Cytogenetic studies were carried out in phytohemagglutinin (PHA)-M stimulated peripheral blood lymphocytes. Karyotype analysis and aberrations were defined according to ISCN (1995).[3] Of the metaphase plates karyotyped, 60% showed normal diploid karyotype whereas 40% cells had an abnormal karyotypic pattern which included cells with pseudodiploidy, hypodiploidy and hyperdiploidy [Figure - 4]. The most common abnormality was aberration of sex chromosome X, either del (x) (q26) or loss of X.

DISCUSSION

Darier′s disease is caused by the disruption of desmosomal junction, which allows entry of adhesion proteins into the acantholytic cells.[3],[4] The typical histopathological features in Darier′s disease include focal areas of suprabasal clefting with dyskeratotic acantholytic cells (corps ronds and grains) in the epidermis. Electron microscopy reveals loss of desmosomal attachments, perinuclear aggregations of keratin filaments and cytoplasmic vacuolization. These observations suggest that molecules which mediate adhesion between keratinocytes, such as the desmosomal cadherins[5] (upregulation of P-cadherins and down regulation of E-cadherins), desmosomal plaque proteins (desmoplakin, plakoglobin), metalloproteins and their inhibitors or intermediate filament proteins might be involved in the loss of cell-cell adhesion in the epidermis.[6] Alternatively, the defect may lie in a molecule that regulates expression, recruitment, sorting or association of adhesion molecules.

Molecular genetic studies have shown mutation in ATP2A2 at locus 12q23-24.1 as the causative factor.[1],[2] Around 40 different variants of mutant ATP2A2 have been reported. The majority of mutations are nonsense mutations followed by missense mutations.[7] Conventional cytogenetics in our patient revealed common X-chromosomal abnormalities along with abnormalities of other autosomes. Phenotypically the patient was a normal female. The frequency of cells with X-chromosome abnormality was 30% indicating a low degree of constitutional X-chromosome mosaicism which may not affect the phenotype. These constitutional autosomal abnormalities were non-clonal, indicating that they may not be inborn constitutional aneusomies, but could be due to result of radiation related gene toxicity.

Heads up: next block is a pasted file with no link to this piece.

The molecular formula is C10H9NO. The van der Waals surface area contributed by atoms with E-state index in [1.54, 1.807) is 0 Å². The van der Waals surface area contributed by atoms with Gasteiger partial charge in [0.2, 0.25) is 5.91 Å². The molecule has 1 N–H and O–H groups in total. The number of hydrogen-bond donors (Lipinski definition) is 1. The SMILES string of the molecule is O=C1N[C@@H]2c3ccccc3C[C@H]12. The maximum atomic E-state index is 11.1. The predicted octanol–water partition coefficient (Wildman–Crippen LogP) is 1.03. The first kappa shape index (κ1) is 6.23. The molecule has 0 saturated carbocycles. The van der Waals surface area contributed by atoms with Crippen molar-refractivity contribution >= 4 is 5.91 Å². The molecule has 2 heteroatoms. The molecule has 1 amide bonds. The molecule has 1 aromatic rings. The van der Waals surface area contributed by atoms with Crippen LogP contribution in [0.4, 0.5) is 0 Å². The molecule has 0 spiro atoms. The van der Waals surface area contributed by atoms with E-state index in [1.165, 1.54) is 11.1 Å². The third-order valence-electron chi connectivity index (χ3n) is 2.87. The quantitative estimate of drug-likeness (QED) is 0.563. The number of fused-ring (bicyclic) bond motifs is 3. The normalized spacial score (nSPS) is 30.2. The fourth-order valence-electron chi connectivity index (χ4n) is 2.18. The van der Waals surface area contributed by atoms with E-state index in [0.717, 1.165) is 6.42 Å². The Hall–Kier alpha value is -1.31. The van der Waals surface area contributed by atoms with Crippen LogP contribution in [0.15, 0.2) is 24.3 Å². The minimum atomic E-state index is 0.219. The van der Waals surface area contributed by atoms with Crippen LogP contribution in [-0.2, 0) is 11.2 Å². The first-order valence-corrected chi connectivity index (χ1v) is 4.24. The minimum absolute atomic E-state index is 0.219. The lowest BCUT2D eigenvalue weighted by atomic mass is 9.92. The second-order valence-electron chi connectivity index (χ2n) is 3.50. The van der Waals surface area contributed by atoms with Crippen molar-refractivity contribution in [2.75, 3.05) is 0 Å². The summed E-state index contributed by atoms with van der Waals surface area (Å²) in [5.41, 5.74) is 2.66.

Orihuela, et al[8] have described a case of HPV type 16 associated squamous cell carcinoma of the scrotum in a patient with Darier′s disease. However, no direct correlation has been documented between Darier′s disease and HPV 16 associated carcinoma. Vazquez, et al have reported a case of vulvar squamous cell carcinoma arising in localized Darier′s disease.[9]

A case of bronchial carcinoma with preexisting Darier′s disease had exacerbation of lesions within the irradiated area followed by complete clearance after radiation. The authors suggested that radiation induced sustained differentiation of the skin due to an unknown mechanism and speculated on the therapeutic potential of radiation in Darier′s disease.[10]

Darier′s disease is an autosomal dominant condition with variable penetrance. Its occurrence in this patient could be attributed to radiation induced exacerbation of preexisting genetic cohesion defects leading to uncovering of "subclinical" Darier′s disease. The other possibility is that of a late onset sporadic Darier′s disease. A third less probable option is that this late onset or sporadic Darier′s disease may be a cutaneous manifestation of internal malignancy.